As well known security researcher Scott Helme have warned that your smart home devices may fail in couple of years. The Root Certificates on these smart devices including Smart TV’s, Refrigerator will expire in coming years, He said.

Tens of Thousands of connected devices will stop functioning, which occurs when SSL (Secure Sockets Layers ) certificates guarding the safety of products expire. By the middle of this decade, we are looking at an issue that is similar to the Y2K level of mass failure of IoT (Internet of Things) and smart devices.

SSL protocols allow devices to stay secure when connected to the Internet, establishing an encrypted link between a web server and the device or system trying to connect to it.

By September 2021, many devices are expected to stop working

The warning has come to many Roku streaming users as a surprise as many of their devices have stopped working on May 30. The company asked the affected customers to update the devices manually to fix the issue.

In a post issued to the community, Roku mentioned that the failure happened because of “Due to a global technical certificate expiration”.  There were also issues at  SugarSync, online syncing service and password manager RoboForm also payment providers Stripe and Spreedly were affected.

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Scott Helme have explained that in coming years a lot of CA certificates are going to expire in next few years as its been more than 20 years since the encrypted web really started up and that’s the lifetime of a Root CA certificate. The potentially significant date  for the other certificates to expire could be nearly as September 2021, Also it is not sure what devices could be affected with this issue.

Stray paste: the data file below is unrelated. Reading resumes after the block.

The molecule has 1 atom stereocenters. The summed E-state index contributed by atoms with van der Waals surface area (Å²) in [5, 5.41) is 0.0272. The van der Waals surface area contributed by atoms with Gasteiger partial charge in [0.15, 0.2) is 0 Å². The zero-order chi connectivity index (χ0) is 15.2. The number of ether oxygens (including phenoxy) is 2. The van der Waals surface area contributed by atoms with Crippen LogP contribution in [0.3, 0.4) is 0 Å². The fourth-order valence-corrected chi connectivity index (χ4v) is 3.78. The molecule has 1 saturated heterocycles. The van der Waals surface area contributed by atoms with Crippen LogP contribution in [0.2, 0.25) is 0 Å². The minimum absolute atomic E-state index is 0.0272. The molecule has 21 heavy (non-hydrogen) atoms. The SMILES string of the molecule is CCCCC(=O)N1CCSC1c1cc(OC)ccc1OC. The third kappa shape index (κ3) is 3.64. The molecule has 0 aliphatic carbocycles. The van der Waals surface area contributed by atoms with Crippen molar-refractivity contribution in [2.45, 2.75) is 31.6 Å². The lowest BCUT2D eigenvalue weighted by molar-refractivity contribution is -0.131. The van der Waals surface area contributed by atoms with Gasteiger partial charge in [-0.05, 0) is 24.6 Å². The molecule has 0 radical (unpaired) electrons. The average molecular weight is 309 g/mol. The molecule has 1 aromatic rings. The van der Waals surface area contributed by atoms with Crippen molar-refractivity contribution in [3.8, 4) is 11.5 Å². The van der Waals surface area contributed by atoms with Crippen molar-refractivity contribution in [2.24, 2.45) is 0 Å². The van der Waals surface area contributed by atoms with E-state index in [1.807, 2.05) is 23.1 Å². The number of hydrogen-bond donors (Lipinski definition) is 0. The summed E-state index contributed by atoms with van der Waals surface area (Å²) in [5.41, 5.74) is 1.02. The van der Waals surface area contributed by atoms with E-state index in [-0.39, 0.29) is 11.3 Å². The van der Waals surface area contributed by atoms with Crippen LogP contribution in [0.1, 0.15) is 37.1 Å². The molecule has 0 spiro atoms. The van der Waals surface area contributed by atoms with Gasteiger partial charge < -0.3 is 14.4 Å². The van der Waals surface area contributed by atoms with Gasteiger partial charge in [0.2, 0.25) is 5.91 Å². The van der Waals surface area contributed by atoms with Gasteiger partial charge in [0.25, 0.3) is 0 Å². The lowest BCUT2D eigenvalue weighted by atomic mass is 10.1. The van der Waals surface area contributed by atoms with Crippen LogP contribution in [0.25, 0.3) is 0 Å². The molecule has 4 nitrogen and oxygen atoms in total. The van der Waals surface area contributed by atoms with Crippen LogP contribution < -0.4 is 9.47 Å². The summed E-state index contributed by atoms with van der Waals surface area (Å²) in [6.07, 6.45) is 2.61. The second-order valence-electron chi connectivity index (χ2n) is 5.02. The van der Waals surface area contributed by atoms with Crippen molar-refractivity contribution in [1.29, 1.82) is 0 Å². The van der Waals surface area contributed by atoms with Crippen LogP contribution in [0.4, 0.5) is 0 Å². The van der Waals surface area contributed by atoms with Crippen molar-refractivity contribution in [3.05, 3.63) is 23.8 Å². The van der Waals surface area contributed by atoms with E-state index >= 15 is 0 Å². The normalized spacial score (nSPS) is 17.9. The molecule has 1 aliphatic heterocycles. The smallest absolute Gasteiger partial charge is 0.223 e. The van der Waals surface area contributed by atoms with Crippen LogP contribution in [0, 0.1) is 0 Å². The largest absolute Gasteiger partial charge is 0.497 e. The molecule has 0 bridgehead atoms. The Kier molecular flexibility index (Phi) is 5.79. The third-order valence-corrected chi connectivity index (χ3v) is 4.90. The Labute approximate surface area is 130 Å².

Typically root certificates have a long lifetime, such as 25 years, but nevertheless they do expire; and if one is embedded in a smart TV, fridge or security system, the consequence is that it will stop connecting while giving users little clue about what has gone wrong, He added.

The root certificates can be renewed with firmware updates, but such updates are hard to find and Installed by the device owners especially if the device doesnt have any Mobile App or an administrative interface which makes the fix difficult for the companies.

Helme has worked with the BBC on this issue. When the BBC got a new certificate issued for a server recently, it used a CA root certificate dating from 2012. The problem, however, is that “the eight-year-old Root CA still hasn’t managed to make its way onto a significant portion of ‘Smart’ TVs,” he said in an Interview with The Register.

The issue was fixed by adding certificates that chain to an older root certificate which is now have an expiry of 2028. Android devices and Smart TV’s are the most vulnerable products to this issue as the Smart TV manufacturers will only release updates for couple of years and  older android devices will have this issue as the companies prefer to work on their latest and popular devices mostly, except the Google Pixel line up which receives monthly security updates. So is Apple which does a brilliant job in maintaining their iOS with latest security patches which makes the devices less vulnerable.

Also Windows computers owners won’t need to worry, as Microsoft has built in constant updating of certificates. Web browsers on most platforms get certificate updates regularly.

iOS, Microsoft and Google Pixel devices are less vulnerable to this issue

As per Helme, how many devices will be affected by this issue is hard to quantify at this point of time as most of the devices will get affected in the coming years. Especially whether the manufacturers are going to release update?, How the consumers are going to apply the patch ? How are they going to be notified whether they need to apply the update ? These questions are yet to find its answers.

The DST Root CA X3 certificate used by many Let’s Encrypt certificates expires on September 2021. Updating the server side certificate wont fix the issue alone as the client devices also required to be updated as well to get this issue fixed.

In recent years, many smart devices were released which started the boom for connected devices industry. To gain the initial market share and capitalize, they rushed to production without thorough security testing procedures including without providing latest system updates.

Its been years many security reasearchers are stressing on making security standards for IoT and smart devices, but the manufacturers didn’t show much interest in committing to the idea. This could mean that this might not finish in coming years.